If I had to guess when my fascination with the city of Vienna began, I’d say it started when I was 13. Our teacher had promised my class that she was going to take us to either Vienna or Barcelona on a school trip the following year, and I went home and opened my Encyclopedia (both the one on paper and the one on cd-rom – yes I’m that old). As soon as I saw the pictures of several places in Vienna, I knew I had to see them with my own eyes.
Unfortunately enough, that teacher got replaced at the end of the school year, and the one that arrived in her place wasn’t so keen on taking the class on a school trip.
Besides, it was just after 9/11 (I told you I’m that old) and people generally felt something as bad could happen in Europe at any moment, and everyone was quite freaked out about traveling. And so, my first trip to Vienna had to be postponed.
I was bummed, for sure, but also confident that my trip to Vienna was only a matter of time. Thing is, it was a matter of a very long time, as I finally got to visit the city not earlier than 18 years after that initial fascination. Life has got its own sense of irony, after all. And this is especially true if we consider that the trip to Vienna was the last time I got abroad before the pandemic. Now that I think about it, the last time I went abroad, period.
Anyway, all this long introduction to explain why I couldn’t resist the charm of Nik Gribaski’s series of murder mysteries set in Vienna at the end of Nineteenth Century. The protagonist is Leo Katz, a young photographer whose job is to take pictures of crime scenes for the Vienna Police.
In the first book of the series, Black Danube, Leo and his friends have to investigate the gruesomemurder of a young man. His fiancee is the only suspect and she has confessed the murder, but there’s something that doesn’t sit right with Leo and his friends/colleagues dr. Klaus Rosenbloom and Lucy Strauss. As the police investigation goes on, we see that there’s something Leo is hiding not only from us, but from his friends too. As the story goes on, his secret is hinted and then revealed with a twist close to the end of Black Danube.
Well, I could see since page one that Leo wasn’t your typical Sherlock Holmes, that there was more about him hidden behind his scars and his unwillingness to talk about his past, but I have to say I liked how the suspicion crept in page after page. Another aspect that was tackled very well in the book was the prejudices people had against Jews, and how a certain anti-semitism was institutionalized so much that the police seemed eager to close the case (the victim was a Jew).
Lightning tattoo, instead, takes place shortly after the events of Black Danube. This time it seems like rats are killing people, and nobody has a clue how or why they do it. The only thing that seems to link the victims with each other is the fact that they belong to the same society of galvanizers.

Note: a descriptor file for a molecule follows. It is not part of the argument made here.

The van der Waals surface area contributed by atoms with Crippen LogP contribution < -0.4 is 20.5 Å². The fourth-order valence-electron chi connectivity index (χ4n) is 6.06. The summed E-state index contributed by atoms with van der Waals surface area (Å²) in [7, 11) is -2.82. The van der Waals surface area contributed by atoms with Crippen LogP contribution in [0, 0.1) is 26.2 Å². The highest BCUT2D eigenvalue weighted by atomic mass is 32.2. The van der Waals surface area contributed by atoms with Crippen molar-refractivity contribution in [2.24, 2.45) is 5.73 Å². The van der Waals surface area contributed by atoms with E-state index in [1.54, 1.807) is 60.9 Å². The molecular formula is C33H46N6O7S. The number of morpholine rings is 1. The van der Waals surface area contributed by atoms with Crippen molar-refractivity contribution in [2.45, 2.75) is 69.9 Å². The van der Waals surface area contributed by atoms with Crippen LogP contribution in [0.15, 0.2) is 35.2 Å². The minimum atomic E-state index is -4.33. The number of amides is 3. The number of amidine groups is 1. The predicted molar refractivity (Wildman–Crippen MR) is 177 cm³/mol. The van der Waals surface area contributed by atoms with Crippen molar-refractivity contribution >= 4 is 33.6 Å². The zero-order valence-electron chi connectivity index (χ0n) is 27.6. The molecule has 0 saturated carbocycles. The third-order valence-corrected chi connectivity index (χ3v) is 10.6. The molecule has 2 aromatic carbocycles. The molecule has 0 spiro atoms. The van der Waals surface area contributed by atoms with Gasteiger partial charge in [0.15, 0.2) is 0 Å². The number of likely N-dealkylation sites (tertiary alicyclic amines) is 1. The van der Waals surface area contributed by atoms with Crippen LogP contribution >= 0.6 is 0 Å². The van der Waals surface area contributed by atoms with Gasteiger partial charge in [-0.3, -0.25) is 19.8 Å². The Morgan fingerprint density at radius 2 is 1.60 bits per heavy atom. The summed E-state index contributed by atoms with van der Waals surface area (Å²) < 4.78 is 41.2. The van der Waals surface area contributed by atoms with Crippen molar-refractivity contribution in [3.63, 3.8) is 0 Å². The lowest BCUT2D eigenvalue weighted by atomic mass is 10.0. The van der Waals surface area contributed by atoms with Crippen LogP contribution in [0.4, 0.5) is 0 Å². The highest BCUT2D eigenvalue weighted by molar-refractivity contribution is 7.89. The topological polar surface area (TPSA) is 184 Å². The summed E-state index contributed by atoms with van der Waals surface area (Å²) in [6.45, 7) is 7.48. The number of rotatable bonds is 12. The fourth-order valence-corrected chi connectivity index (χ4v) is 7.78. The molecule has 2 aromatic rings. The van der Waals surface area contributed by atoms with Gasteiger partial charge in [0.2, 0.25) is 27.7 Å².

In my opinion, this second book focus less on the murder mystery itself (even though the deaths and their gruesome modalities can’t be ignored) and more on Leo and his struggle to fit in the early 1900 society. To add to his internal struggle, a circus of freaks is performing in Vienna at the same time as the murders happen, and a few of the circus people manage to see Leo’s inner self for what it is.
On one hand he finds someone that understands him without judging, and it’s good because we can see that his secret is tearing him apart from inside. But he can’t reveal it to his closest friends, because he might lose them.
I loved how Leo was pictured in his insecurity as he tries to fit in with his role in society while dealing with a sort of imposter syndrome impossible to overcome. And he has to keep it all inside, because he can’t reveal the deception to his friends after such a long time. In a certain sense, it shows the leaps we’ve taken in accepting people for who they are, but it also tells us that we shouldn’t take such accomplishments for granted.
The historical setting works very well, the descriptions of the city through the eyes of Leo are beautiful. And both books tackle certain aspects of the late 19th/early 20th century, meshing them very well with the story and the mysteries to be solved. The suspicion against Jews in Black Danube, and the dangers of a certain kind of extreme enthusiasm in science in Lighting Tattoo.
Both Black Danube and Lighting Tattoo finish with a sort of cliffhanger, but I’m sure the latter outshines the former one, no doubt about it. All the curiosity I had at the end of Black Danube was quickly forgotten, and not because that ending was weak. It’s that the ending of Lighting Tattoo is such a shocker that everything else that happened until that point paled in comparison.
I have to say that the way it happened looked like a bit of a stretch to me, but it was the kind of stirring up we needed. And there’s no point in questioning how it happened, because at the end of Lighting Tattoo Leo is in real danger and the only thing that matters is what will happen to him. The third book of the series can’t come out fast enough.
PS. As a side note, Sachertorte is my favorite dessert, and I place it in a completely different league with respect to any other dessert. Hotel Sacher already gave me the 19th-Century vibes as I visited it (because of course I did). Setting a consistent chunk of Lightning Tattoo inside the Hotel Sacher surely helped my immersion in old Vienna.